Face to face that’s very likely to be true, but online interactions are a bit different - in fact that would be like arguing that using real names leads to a better behavior VS an anonymous nick (and that that has been proved untrue is probably the greatest achievement of social networks)
Rather, there is a psychological mechanism that leads even perfectly OK people to stereotype others when they’re in a crowd, put them in some kind of large mental bin: since they’re hard to tell from on another they stop being a person.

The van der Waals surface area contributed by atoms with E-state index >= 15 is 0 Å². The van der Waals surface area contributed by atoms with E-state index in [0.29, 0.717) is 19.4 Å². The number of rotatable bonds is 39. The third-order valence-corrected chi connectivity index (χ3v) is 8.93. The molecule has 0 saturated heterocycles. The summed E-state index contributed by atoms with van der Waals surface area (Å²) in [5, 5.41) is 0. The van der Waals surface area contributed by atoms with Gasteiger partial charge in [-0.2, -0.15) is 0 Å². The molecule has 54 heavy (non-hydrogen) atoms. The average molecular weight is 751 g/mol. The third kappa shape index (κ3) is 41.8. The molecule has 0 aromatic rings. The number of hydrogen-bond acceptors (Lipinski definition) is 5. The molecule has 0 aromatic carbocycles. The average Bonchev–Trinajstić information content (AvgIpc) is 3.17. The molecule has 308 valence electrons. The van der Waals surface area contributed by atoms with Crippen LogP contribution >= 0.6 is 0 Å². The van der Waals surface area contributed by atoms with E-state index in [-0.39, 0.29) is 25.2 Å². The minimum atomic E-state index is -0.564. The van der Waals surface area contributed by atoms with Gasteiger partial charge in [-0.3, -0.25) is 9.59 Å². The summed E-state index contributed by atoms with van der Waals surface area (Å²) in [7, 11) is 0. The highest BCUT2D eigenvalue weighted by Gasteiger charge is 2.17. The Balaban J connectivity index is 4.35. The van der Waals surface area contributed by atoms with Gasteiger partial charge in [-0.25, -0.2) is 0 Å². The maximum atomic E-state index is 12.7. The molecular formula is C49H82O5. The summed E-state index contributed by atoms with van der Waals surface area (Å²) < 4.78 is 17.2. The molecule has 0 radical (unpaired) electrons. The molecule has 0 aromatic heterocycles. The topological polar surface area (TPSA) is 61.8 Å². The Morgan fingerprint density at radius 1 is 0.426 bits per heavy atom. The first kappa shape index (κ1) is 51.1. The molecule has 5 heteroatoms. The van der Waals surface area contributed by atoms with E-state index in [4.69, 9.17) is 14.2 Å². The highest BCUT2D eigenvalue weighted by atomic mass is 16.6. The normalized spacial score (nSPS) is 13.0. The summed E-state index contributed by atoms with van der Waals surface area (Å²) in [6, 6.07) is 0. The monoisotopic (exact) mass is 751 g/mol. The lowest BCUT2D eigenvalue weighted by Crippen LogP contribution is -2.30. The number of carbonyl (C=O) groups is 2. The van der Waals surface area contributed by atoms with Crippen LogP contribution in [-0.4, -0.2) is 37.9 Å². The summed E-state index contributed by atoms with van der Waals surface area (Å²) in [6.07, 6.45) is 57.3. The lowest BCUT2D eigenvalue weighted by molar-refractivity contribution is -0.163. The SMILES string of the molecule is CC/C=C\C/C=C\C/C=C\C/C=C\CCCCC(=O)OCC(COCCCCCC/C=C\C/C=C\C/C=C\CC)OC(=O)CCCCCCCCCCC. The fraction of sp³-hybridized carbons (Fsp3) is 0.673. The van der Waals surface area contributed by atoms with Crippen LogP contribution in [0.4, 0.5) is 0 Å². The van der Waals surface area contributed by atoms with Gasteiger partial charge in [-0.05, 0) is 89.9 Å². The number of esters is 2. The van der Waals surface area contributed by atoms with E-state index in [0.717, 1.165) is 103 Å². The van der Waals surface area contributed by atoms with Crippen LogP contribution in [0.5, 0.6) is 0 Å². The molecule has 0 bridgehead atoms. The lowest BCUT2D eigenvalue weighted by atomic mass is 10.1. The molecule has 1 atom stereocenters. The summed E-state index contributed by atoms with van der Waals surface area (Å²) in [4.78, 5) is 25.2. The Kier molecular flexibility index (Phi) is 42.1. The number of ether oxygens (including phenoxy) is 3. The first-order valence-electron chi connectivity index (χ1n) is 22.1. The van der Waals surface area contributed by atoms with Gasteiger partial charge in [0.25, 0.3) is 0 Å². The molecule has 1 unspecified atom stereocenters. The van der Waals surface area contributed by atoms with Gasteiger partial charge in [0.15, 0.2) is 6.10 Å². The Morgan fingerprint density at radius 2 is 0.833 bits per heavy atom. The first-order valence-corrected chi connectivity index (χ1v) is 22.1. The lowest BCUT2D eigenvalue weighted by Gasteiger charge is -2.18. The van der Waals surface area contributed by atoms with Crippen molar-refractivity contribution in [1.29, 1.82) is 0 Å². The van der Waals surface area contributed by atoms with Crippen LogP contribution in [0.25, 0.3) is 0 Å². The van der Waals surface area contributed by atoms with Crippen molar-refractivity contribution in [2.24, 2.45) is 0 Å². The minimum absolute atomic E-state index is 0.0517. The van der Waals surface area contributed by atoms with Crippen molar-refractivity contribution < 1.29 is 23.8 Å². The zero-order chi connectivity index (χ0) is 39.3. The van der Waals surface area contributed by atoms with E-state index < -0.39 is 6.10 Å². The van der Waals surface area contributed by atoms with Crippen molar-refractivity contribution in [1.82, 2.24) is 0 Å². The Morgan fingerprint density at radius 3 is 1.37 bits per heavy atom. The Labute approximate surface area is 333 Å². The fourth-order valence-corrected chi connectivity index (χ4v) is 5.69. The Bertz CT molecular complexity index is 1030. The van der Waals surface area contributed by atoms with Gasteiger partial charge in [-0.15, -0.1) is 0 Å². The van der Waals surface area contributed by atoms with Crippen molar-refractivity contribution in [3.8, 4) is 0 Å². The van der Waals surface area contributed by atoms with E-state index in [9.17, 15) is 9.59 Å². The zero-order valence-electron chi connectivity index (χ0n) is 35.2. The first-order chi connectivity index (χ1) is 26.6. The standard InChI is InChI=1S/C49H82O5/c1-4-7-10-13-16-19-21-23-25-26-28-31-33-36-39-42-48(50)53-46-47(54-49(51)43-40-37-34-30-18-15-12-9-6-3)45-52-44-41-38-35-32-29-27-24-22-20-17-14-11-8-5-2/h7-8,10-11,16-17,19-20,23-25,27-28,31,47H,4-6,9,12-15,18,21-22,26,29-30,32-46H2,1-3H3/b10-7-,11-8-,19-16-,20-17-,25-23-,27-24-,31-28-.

As soon as there is a chance for less anonymized contact, this often reverts. This mechanism is easily observed e.g. in traffic: since vehicles tend to create a divide, stereotypes are assigned off superficially observations.
e.g. young lady or small car = can’t drive isn’t much different from got killed = n00b.
I have been stereotyped myself as a new-ish member of this forum, and I’ve been guilty of stereotyping occasionally.